CBO figures that the legislation is likely to slightly raise the GDP through 2012, have no impact for a couple years, and then reduce economic output starting in 2015. The most optimistic case envisions small increases through 2014 instead of 2012. But the reduction in GDP will be permanent, and will mostly manifest itself in lower salaries — for workers who will be taxed much more to pay off the government’s increased debt. The agency’s conclusion has special credibility since CBO is subject to retaliation by the Democratic congressional majority for criticizing the party’s economic centerpiece.
Runaway spending ensures that this year’s TFD will be dwarfed by future TFDs. Some day someone will have to pay off the debts being run up today. The Obama administration’s budget figures are bad enough, but they almost certainly rest upon unrealistic economic expectations. The CBO again offers a sobering analysis: “CBO’s estimates of deficits under the President’s budget exceed those anticipated by the administration by $2.3 trillion over the 2010–2019 period.”
The agency’s bottom line is even more astonishing. CBO reports that “the President’s proposals would add $4.8 trillion to the baseline deficits over the 2010–2019 period,” leading to a deficit of $1.8 trillion in 2009 (compared to the Tax Foundation’s $1.5 trillion assumption) and $1.4 trillion next year. Moreover, “The cumulative deficit from 2010 to 2019 under the President’s proposals would total $9.3 trillion, compared with a cumulative deficit of $4.4 trillion projected under the current‐law assumptions embodied in CBO’s baseline. Debt held by the public would rise, from 41 percent of GDP in 2008 to 57 percent in 2009 and then to 82 percent of GDP by 2019.” Congress trimmed a bit from the president’s proposals when it approved the budget in early April, but actual federal spending almost always ends up far higher than initially projected.
Indeed, none of these numbers include fiscal disasters yet to come. The Federal Housing Administration is talking about needing a bailout. State and local pension funds are in crisis, prompting Phillip Silitschanu, an analyst at the Aite Group, to predict a bailout: Washington “could provide federal loans, or demand cutbacks as a condition of stimulus money, or there could be a federalization of some of these pensions.” The G-20 has proposed an extra $1.1 trillion for the International Monetary Fund, World Bank, and other development and trade institutions, the largest share of which would come from America. And the Congressional Oversight Panel for the Troubled Asset Relief Program approved last fall warns that the financial crisis “is far from over” and “appears to be taking root in the larger economy,” which could prompt even more attempts to bail out failing firms and stimulate the economy.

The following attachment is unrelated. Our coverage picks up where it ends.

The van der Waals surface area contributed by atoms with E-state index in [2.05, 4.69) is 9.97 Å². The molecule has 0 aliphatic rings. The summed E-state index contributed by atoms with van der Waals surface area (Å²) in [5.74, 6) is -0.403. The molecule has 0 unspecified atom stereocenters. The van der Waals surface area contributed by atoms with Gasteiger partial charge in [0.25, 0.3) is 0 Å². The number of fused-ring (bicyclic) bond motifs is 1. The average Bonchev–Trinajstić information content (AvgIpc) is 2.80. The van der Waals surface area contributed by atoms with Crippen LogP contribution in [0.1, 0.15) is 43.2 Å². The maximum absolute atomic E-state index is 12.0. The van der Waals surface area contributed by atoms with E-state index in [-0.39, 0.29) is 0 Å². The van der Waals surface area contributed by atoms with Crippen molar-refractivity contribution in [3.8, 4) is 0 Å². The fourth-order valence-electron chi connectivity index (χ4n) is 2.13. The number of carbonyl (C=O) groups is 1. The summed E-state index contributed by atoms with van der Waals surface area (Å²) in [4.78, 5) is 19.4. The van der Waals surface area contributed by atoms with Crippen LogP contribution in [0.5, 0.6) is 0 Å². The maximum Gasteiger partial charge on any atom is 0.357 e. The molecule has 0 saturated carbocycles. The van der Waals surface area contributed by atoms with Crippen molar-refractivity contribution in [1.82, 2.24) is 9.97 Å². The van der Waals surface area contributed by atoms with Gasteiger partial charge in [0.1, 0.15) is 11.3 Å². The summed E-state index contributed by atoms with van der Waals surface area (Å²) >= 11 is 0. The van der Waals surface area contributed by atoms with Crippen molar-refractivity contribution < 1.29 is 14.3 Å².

Then there is the more than $100 trillion in unfunded Medicare and Social Security outlays. If these programs are not changed, the red ink flood will grow exponentially. Add up all these numbers and imagine the taxes that will be due in the years to come.
Even at today’s “low” tax burden, observes the Tax Foundation, “Americans will pay more in taxes than they will spend on food, clothing and housing combined.” When the rest of the government’s bills come due and taxes rise accordingly most Americans won’t have any money left for necessities let alone discretionary outlays after they pay their taxes.
In the midst of economic crisis, it is tempting to celebrate the Tax Foundation’s report on TFD as a little bit of good news — sort of the tax quiet before the spending storm. Alas, the bad news is really bad. The best case is a big increase in spending, smaller GDP, and much higher tax burden. The worst case is financial crisis and collapse.